Katie Beckett has retired from trying to hack a path through Washington's red-tape jungle. At age 5, she spends her time swimming in a little plastic pool in her back yard in Cedar Rapids, Iowa, playing on her swing set, watching cartoons and growing--7 inches in the past year.

Last year Katie and her parents were instrumental in getting some stiff-necked Medicaid regulations changed so that disabled children could be treated at home instead of in a hospital without losing their eligibility for Medicaid.

The result has been to save the government money and make several dozen families a good deal happier. It's a process presided over by a panel that has come to be known around the Health and Human Services Department as the "Katie Beckett Review Board."

In 1981 the Becketts said they felt caught in a bureaucratic trap. Katie had been hospitalized for a year and a half, recovering from viral encephalitis contracted when she was 4 months old. In order to continue to receive Medicaid benefits, Mark and Julie Beckett had to leave their daughter in the hospital, where her care cost $12,000 a month, compared with the $2,000 a month it would cost at home.

They argued that if the rules were changed it would not only allow Katie to begin leading something akin to a normal life, but would save the government $10,000 a month.

The Becketts were having little luck convincing government officials of the reasonableness of their position. Then their congressman, Rep. Thomas J. Tauke (R-Iowa), told Vice President Bush that HHS had rejected the Becketts' request for a waiver, and Bush brought the case to the attention of President Reagan.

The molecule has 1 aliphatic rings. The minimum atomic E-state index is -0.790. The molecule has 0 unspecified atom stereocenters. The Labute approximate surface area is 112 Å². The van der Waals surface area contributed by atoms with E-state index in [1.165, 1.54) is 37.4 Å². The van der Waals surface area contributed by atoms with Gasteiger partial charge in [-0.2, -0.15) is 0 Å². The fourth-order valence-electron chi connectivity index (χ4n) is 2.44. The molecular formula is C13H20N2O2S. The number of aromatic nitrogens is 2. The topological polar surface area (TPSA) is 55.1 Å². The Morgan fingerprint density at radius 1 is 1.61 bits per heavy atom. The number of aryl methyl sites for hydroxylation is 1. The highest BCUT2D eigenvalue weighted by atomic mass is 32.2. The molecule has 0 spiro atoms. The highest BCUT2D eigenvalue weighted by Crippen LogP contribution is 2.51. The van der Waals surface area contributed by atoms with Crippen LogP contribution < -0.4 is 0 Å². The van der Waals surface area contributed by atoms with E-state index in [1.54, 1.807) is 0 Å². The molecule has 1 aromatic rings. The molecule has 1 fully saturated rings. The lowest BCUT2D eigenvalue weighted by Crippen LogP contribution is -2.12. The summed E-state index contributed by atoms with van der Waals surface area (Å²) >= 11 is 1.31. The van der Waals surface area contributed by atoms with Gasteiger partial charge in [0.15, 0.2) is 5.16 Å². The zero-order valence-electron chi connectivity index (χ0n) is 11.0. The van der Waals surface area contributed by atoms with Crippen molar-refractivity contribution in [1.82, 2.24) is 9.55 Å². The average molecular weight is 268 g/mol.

Reagan cited Katie's case at a news conference in November, 1981, as an example of "hidebound regulations." Richard S. Schweiker, then the secretary of HHS, intervened and waived the rules, allowing Katie to go home without losing her benefits.

Schweiker also created a three-member board to review cases similar to Katie's. In the past 19 months, the board has approved 31 waivers, and 39 cases are pending. So far, it hasn't turned down a request.

Families who believe they may be eligible for a waiver apply to state Medicaid agencies, which screen out the clearly ineligible cases. The states then are responsible for submitting to the review board cases that appear to meet the criteria--that adequate care can be provided at home, and that the care will not cost the government more than institutional care.

The board is chaired by the surgeon general, Dr. C. Everett Koop, and includes representatives from the Health Care Financing Administration and the HHS general counsel's office.

Last April, HHS Secretary Margaret M. Heckler extended the life of the board through the end of this year, saying, "When common sense, compassion and sound medical judgment unite in agreeing that a disabled child can best be cared for at home, no American parent should be forced to keep that child in an institution on pain of losing Medicaid benefits."

Heckler has directed the states to come up with appropriate changes in their own rules so that when the board goes out of business, they will be in a position to provide similar waivers without consulting the federal government. According to officials in a number of states, the process of developing such regulations is well under way.

As for Katie, the energetic young lady is thriving at home, and is headed off to kindergarten this fall, according to her mother. Katie took her first trip out of Cedar Rapids this Fourth of July, traveling to Dubuque.

Katie's care still costs between $2,000 and $3,000 a month, mostly for equipment and drugs. She still spends each night on a respirator, but doctors, saying her prognosis is excellent, are beginning to wean her from it.

Julie Beckett says she thinks what has happened as a result of her daughter's case is "tremendous."

"You have to realize," she said, "we had no idea that this would come to pass. But we really couldn't see why she had to stay in the hospital." CAPTION: Picture, Katie Beckett, a viral encephalitis patient, is saving the government $10,000 a month. UPI